CBS has actually had history of firing employees who initiated sexual behavior and assault against others.
Details are currently sparse, but there’s reportedly a Ronan Farrow New Yorker piece coming on CBS chairman and CEO Leslie Moonves, one of the most powerful men in media, including allegations of sexual misconduct.
The Hollywood Reporter scooped the New Yorker’s scoop: “Sources with knowledge of the article say it delves into the broader culture at CBS and will publish later today on the magazine’s website,” adding that, “The allegations are said in part to involve instances of unwanted kissing and touching that occurred more than 20 years ago, as well as numerous claims that occurred more recently.”
CBS provided a statement, which doesn’t actually mention Moonves by name:
CBS said in a statement that it is investigating the claims made against Moonves. “All allegations of personal misconduct are to be taken seriously,” the network stated. “The Independent Directors of CBS have committed to investigating claims that violate the Company’s clear policies in that regard. Upon the conclusion of that investigation, which involves recently reported allegations that go back several decades, the Board will promptly review the findings and take appropriate action.”
CBS added: “The timing of this report comes in the midst of the Company’s very public legal dispute. While that litigation process continues, the CBS management team has the full support of the independent board members. Along with that team, we will continue to focus on creating value for our shareowners.”
The New York Times provided some context on that aforementioned “very public legal dispute,” explaining:
Mr. Moonves, a former actor who rose through the ranks to lead CBS, is separately embroiled in a legal dispute with Shari Redstone, who controls the company. Mr. Moonves and the CBS board have sued Ms. Redstone to prevent her from trying to merge the network with Viacom, which she also controls. The lawsuit will play out in court this October.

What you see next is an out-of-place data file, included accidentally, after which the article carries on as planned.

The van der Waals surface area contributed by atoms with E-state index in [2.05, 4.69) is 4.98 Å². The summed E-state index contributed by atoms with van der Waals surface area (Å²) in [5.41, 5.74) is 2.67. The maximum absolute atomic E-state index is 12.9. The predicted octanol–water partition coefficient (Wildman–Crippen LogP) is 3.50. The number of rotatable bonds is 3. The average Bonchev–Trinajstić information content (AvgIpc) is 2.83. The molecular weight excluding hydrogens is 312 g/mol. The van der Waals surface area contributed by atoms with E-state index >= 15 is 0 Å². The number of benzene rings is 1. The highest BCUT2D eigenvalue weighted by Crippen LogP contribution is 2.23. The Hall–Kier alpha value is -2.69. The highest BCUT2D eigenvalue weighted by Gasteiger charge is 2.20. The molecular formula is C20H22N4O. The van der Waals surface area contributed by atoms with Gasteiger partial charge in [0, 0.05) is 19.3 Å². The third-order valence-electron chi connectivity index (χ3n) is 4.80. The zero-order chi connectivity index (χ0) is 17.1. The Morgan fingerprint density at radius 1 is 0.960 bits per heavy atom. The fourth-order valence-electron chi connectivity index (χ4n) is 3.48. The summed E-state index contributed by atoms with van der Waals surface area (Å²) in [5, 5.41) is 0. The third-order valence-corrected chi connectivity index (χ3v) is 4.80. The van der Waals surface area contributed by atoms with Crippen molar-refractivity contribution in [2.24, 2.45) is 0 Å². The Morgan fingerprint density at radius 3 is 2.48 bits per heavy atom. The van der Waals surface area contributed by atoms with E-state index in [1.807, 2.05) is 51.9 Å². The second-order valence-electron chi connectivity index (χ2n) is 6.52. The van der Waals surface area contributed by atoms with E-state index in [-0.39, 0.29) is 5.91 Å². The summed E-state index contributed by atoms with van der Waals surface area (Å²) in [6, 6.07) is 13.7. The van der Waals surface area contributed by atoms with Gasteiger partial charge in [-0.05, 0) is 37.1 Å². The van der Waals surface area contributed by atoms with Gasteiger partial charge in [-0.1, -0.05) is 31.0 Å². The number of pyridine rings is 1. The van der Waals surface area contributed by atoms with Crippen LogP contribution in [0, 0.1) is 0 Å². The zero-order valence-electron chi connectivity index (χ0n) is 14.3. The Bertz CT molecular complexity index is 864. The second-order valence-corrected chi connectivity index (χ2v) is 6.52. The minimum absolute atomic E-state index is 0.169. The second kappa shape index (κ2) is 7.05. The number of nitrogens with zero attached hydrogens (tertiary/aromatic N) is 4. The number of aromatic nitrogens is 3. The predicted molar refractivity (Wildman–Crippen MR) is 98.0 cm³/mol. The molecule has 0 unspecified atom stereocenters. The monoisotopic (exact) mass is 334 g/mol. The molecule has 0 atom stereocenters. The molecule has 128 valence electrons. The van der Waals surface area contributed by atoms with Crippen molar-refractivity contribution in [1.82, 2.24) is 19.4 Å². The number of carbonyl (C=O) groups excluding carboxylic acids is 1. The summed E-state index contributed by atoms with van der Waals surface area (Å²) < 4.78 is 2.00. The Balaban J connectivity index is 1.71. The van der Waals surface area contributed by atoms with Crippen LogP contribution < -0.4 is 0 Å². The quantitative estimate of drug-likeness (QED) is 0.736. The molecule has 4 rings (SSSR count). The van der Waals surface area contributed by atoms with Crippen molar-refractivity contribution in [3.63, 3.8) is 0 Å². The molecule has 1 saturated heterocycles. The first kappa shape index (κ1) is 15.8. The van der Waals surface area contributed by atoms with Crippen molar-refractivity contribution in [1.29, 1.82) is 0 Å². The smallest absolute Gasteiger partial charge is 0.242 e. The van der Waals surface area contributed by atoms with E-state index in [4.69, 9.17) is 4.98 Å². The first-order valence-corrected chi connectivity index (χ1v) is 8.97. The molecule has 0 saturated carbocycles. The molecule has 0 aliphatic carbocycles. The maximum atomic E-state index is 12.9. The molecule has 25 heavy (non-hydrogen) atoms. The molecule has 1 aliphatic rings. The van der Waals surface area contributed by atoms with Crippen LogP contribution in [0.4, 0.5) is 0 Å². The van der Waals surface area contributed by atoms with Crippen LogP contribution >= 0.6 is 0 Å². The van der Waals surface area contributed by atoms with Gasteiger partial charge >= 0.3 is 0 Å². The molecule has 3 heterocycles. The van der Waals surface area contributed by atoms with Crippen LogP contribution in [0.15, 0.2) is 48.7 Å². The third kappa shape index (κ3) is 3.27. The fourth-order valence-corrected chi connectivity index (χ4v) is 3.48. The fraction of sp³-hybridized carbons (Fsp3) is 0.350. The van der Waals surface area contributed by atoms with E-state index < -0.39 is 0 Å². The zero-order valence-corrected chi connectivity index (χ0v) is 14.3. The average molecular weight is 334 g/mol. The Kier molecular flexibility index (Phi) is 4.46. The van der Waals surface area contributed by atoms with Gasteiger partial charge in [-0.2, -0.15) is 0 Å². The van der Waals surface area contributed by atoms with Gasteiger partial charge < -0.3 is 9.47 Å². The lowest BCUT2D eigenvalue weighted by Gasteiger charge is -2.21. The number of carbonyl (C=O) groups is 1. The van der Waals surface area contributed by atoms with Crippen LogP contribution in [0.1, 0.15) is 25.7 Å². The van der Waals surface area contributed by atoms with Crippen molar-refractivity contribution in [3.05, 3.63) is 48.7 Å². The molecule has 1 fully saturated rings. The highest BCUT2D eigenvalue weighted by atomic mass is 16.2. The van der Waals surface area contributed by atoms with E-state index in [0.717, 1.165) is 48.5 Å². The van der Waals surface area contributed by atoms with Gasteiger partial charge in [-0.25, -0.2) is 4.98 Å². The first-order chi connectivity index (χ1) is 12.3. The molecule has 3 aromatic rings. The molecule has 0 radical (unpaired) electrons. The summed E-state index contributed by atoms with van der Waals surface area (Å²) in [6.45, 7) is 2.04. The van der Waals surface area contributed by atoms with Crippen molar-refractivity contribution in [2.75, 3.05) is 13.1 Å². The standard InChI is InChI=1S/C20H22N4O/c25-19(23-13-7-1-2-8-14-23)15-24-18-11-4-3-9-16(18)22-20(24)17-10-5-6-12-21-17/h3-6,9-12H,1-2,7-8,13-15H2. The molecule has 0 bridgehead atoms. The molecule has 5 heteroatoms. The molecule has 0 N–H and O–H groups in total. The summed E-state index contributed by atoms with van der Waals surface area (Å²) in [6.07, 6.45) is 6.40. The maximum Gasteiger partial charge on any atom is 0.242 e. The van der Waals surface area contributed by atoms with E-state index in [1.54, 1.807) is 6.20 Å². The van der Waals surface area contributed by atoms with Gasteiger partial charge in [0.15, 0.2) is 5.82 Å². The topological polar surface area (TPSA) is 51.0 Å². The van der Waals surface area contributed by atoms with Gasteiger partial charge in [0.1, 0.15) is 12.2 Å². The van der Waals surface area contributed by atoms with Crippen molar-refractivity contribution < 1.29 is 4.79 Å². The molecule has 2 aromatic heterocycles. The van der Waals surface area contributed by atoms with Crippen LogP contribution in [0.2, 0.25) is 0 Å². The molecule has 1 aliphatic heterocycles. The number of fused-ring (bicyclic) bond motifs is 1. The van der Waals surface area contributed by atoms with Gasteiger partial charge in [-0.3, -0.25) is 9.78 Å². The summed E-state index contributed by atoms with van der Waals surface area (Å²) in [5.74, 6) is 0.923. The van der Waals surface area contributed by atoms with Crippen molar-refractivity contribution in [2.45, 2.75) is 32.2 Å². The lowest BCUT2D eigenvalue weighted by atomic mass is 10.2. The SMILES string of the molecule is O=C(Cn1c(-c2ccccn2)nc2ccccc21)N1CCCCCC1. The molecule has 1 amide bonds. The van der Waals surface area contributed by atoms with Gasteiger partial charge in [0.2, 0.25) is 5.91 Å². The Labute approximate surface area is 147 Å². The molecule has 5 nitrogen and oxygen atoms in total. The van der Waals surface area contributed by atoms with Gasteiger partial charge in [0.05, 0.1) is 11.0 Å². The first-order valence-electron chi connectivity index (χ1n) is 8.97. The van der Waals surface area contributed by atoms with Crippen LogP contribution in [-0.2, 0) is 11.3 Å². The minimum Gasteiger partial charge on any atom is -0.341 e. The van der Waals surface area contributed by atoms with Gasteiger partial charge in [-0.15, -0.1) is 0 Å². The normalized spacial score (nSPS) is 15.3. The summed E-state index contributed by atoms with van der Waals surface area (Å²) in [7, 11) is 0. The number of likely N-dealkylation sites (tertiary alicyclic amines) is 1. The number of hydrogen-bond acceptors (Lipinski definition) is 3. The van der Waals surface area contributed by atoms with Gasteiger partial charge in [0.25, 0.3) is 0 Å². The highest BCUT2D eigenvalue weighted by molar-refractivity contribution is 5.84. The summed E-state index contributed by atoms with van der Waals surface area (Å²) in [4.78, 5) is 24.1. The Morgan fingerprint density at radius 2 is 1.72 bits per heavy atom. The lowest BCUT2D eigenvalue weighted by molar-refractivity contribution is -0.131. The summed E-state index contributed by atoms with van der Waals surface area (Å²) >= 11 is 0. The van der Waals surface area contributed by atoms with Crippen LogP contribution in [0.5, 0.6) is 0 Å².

CNBC reported that CBS stock promptly dropped seven percent upon news of the New Yorker article—which, again, hasn’t even published yet—while Viacom climbed 4.5 percent.
Update (6:20 p.m.) The New Yorker has published Ronan Farrow’s account of six women’s allegations of sexual misconduct against Leslie Moonves. As described by actor Illeana Douglas and the other women Farrow interviewed, Moonves’s actions followed a disturbing pattern.
Four described forcible touching or kissing during business meetings, in what they said appeared to be a practiced routine. Two told me that Moonves physically intimidated them or threatened to derail their careers. All said that he became cold or hostile after they rejected his advances, and that they believed their careers suffered as a result.
Douglas, an actor who was nominated for an Emmy for her work in Six Feet Under and who enjoyed a working relationship with Martin Scorsese, described a scenario during which Moonves asked to kiss her during a business meeting and reportedly said “It’ll just be between you and me. Come on, you’re not some nubile virgin.” According to Douglas’s account, Moonves pinned her down on a couch, “violently kissing” her; she was able to eventually escape the situation. Eventually Douglas told Scorsese about what happened.
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